Innovative learning

How we teach is just as important as what we teach!

kids at the Ridge Creative Center

Photo: Melody Chan/The Brooklyn Reporter
At The Ridge Creative Center in Brooklyn, N.Y, students are actively immersed in cultural activities.

The Norwegian American

Brooklyn, N.Y.

How we teach is just as important as what we teach! Most of us know this from our own experience, and for our education issue, we are exploring an interesting method used by The Ridge Creative Center (TRCC), directed and founded by Victoria Hofmo, one of The Norwegian American’s freelance journalists. TRCC has an innovative approach. I recently spoke to her about her program and philosophy. The interview follows.

Lori Ann Reinhall: When did you begin your method of teaching?

Victoria Hofmo: I began organizing my lessons by themes and using project-based integrated learning about 20 years ago. Our projects are derived from student exploration in a variety of subjects, such as culture, language, history, and science. We articulate all of our studies through the arts. It just felt natural to teach in a context with hands-on projects. It wasn’t something that I’d been taught.

LAR: Why did you take this approach?

VH: I believe that every child needs and deserves time to explore, innovate, and create. Learning becomes more dynamic when it is connected. The theme is the fabric, and the components or activities are the thread. The students stitch the parts together, and I believe as they synthesize the lessons through hands-on participatory activities, there is more retention and discovery. Of course, every learner is different in what they discover and retain.

LAR: When did you start TRCC?

VH: The Ridge Creative Center is about 10 years old, but I had been using the same techniques when I first began running out-of-school programs at Lutheran Elementary School (my alma mater) about 20 years ago. I left to start this business.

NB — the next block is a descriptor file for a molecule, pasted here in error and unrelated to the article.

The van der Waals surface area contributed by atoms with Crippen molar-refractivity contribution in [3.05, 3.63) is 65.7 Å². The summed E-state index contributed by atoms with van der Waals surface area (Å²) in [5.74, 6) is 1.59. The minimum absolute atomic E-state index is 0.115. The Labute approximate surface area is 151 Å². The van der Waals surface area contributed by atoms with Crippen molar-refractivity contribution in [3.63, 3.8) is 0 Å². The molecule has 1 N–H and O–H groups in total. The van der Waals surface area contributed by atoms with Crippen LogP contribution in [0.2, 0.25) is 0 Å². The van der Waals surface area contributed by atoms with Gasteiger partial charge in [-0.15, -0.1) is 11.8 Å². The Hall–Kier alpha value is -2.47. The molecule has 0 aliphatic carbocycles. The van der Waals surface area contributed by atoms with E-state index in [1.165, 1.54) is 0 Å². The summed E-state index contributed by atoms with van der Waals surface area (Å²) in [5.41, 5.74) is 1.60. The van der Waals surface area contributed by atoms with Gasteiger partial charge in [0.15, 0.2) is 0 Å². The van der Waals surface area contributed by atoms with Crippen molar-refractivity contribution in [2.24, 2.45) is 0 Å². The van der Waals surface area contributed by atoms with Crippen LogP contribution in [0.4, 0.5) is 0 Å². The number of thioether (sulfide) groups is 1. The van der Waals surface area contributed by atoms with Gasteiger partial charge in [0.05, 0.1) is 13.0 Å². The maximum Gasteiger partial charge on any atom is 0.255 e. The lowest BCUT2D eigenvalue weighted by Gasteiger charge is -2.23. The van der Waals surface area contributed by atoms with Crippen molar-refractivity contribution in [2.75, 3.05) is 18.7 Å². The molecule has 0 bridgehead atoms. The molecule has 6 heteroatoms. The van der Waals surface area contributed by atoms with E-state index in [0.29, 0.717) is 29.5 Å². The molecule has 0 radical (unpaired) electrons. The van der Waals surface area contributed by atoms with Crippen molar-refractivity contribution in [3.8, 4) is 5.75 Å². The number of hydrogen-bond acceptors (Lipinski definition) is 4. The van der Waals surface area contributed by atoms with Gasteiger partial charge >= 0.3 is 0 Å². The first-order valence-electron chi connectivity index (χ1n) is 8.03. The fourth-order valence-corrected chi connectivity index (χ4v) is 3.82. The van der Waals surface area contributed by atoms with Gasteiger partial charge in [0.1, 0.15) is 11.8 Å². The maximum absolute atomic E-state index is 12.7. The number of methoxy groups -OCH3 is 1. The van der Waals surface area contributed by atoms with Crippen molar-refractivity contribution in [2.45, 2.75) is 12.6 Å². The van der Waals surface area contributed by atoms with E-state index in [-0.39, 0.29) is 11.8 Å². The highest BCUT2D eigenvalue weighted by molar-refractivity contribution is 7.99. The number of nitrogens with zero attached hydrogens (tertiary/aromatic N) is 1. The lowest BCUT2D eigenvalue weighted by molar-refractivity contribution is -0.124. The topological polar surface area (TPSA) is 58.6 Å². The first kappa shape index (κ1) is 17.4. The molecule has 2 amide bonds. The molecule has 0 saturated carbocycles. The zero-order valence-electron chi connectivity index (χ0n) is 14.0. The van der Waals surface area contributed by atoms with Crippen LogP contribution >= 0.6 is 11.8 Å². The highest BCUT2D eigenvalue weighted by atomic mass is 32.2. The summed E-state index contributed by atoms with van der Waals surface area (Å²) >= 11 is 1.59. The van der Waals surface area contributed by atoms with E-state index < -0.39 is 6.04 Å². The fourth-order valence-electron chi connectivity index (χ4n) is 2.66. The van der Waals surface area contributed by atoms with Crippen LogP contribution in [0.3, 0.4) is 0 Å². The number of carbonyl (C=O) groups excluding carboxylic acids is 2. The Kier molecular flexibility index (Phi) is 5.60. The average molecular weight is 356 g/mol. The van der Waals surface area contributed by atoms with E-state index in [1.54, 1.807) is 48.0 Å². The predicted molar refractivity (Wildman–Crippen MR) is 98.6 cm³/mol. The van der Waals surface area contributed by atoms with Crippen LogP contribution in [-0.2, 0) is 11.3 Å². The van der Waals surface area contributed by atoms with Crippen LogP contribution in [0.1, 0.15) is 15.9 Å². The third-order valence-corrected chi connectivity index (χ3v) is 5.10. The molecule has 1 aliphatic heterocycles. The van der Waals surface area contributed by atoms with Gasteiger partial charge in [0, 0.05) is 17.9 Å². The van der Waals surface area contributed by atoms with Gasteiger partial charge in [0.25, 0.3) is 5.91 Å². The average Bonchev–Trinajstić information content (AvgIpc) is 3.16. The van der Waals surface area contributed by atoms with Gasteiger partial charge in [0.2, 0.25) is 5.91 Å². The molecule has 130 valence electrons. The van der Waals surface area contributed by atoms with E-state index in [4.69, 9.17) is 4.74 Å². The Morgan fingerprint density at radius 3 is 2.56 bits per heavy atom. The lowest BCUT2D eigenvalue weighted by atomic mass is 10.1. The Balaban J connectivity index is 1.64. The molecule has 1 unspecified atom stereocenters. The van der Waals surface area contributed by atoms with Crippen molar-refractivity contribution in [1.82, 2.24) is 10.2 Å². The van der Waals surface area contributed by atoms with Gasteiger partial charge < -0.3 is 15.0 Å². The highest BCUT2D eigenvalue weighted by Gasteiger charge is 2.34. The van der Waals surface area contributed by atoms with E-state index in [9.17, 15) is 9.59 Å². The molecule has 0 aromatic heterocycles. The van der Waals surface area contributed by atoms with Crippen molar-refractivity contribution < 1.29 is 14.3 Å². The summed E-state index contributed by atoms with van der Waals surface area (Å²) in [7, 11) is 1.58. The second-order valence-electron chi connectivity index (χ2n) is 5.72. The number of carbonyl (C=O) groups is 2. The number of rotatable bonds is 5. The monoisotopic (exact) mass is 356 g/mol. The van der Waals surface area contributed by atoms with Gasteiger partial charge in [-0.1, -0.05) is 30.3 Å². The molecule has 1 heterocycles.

LAR: Do you reuse the same curriculum each year?

VH: No. First of all, I live in New York City, and at TRCC, we consider the city our lab, forest, jungle, ocean, and galaxy—a place to explore. Some places and cultural and art offerings are relatively permanent, but we do not want to dismiss the plethora of ever-changing opportunities. This does not mean that I don’t recycle ideas, activities, and themes. I just like to keep it fresh.

I only occasionally look for ideas on the internet; I am not a snob about this. I find developing the curriculum and projects, making the connections, and tying them all together a completely satisfying creative experience, second only to working one-on-one with the kids.

LAR: How have you fared during the pandemic?

VH: One day I was open, and the next day shut down without any warning. It was unsettling, and I quickly felt stagnant. I missed working in person with the children, something that had become impossible. So, I began focusing on my other love, designing creative curriculums. I called it “Kids Corner.” I shared this online and with those on my email list, for those at home. 

One of these lessons was “Scat and All That.” It was inspired by a simple handout I found on The Brooklyn Children’s Museum’s site. The exercise was to connect the animal to its scat. I went on to discuss homophones and the other meaning of scat found in jazz music. Students were encouraged to listen to Ella Fitzgerald’s “One Note Samba” and try to scat themselves. This led to listening to a Louis Armstrong piece and encouraging families to visit his home museum in Queens. It ended with watching and replicating movements from Alvin Ailey’s dance piece “Ella.”

Other lessons included “Witches at Easter” (sharing the Swedish tradition), “Mbira: Zimbabwean Music & Culture,” (inspired by a Google doodle video about this instrument), “Norwus—Persian Spring,” and “St. Joseph’s Day.” Another one, “Amazing Animals,” focused on what children could see from their windows, as so many families were confined to their homes during quarantine.

LAR: When were you able to reopen your business?